Man Fails Drug Test for New Job After Eating Poppy Seed Bread From Supermarket

Job applicants, beware: There's a food you may want to avoid eating before interviewing for a new position.

A man in England learned this lesson the hard way after he reportedly failed a drug test required by his new job. The catch? He said he hadn't taken any drugs.

According to Plymouth Live, the unnamed man's sister took to social media to warn others about the potential inadvertent consequence of eating this otherwise-harmless ingredient.

"My brother went for a job interview today and had to do a drugs test," she explained, adding that "he failed, with opium in his system." She also clarified that "he doesn't take painkillers as he is scared of drugs and painkillers."

"Yesterday he came to mine and I had his [favorite] bread," she continued. "He took 4 slices home with him, ate two yesterday and made a sandwich to take with him today as he was going to be at this interview all day!!" As it turned out, the bread in question was loaded with poppy seeds, which come from the opium poppy and, as a result, are known to occasionally produce false positives on drug tests.

"POPPY SEEDS caused him to fail his drugs test!! As he failed he didn't get the job no matter how much convincing he tried. So just a warning DO NOT eat seeded bread with POPPY SEEDS 2-3 days before a drugs test," she advised.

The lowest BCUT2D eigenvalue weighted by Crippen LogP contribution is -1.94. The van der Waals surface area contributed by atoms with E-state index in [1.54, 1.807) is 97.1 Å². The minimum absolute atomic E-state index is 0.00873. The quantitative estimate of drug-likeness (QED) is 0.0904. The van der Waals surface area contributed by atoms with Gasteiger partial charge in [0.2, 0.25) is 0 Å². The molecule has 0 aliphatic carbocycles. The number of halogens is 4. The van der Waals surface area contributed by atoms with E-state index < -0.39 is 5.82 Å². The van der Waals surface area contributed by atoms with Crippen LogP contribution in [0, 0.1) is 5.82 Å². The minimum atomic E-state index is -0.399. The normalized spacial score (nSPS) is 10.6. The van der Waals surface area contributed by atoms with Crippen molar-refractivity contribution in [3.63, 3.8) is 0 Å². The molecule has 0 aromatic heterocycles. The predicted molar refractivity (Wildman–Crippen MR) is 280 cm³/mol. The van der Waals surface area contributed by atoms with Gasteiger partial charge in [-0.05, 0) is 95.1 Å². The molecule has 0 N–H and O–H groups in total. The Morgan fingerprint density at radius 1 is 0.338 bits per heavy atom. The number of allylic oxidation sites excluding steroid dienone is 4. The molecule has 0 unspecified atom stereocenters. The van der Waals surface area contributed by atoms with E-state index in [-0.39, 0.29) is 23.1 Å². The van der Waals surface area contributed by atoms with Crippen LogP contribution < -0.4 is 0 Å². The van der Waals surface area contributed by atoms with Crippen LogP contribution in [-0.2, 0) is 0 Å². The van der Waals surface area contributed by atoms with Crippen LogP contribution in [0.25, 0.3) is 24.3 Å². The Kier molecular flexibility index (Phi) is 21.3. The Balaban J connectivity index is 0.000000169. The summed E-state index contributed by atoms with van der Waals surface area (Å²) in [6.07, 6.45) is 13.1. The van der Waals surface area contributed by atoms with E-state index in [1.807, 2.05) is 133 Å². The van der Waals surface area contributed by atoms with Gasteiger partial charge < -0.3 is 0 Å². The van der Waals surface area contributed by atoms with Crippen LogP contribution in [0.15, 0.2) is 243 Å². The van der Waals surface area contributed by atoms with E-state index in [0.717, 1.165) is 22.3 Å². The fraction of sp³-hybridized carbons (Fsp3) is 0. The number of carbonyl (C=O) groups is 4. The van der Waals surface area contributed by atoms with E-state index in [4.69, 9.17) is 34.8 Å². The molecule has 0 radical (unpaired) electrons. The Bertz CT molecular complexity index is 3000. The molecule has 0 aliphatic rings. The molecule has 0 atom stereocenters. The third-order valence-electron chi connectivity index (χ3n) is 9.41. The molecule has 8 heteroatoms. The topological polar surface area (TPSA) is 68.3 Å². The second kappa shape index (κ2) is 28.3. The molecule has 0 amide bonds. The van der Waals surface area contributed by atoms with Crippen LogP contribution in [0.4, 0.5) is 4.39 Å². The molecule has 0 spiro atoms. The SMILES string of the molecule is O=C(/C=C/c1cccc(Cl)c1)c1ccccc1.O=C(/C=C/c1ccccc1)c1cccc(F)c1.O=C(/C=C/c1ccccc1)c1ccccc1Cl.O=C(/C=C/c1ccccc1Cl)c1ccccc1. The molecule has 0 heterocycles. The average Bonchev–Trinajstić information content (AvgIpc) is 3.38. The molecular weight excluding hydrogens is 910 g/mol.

The bread in question reportedly came from the British supermarket chain Tesco. According to Plymouth Live, Tesco representatives told the news outlet that they aim to use "low opiate varieties" in their products, and "they follow guidance developed by the EU and UK to [minimize] the levels present."

Newsweek attempted to contact Tesco for further comment but did not receive a response at the time of publication.

Poppy Seeds in Palm
A man in England reportedly failed a drug test for a new job after eating poppy-seed bread from a supermarket. JOHAN ORDONEZ/AFP/Getty Images

MedicalNewsToday explained that the way poppy seeds are processed can have a large impact on the levels of trace opium ingested by consumers. They write that while the seeds themselves do not contain any opium, "during the harvesting process...the seeds can absorb opium or become coated by it."

The incident is not the first time someone reportedly received a false positive on a drug test after eating poppy seeds. In 2018, a woman who was giving birth was reported to authorities by her doctor after her blood work indicated that she had taken opiates.

The woman told the doctor it was a false result, triggered by the poppy seed bagel she had eaten for breakfast. Regardless, the woman was held in the hospital for five days and investigated by a caseworker before the "traumatic" incident was resolved.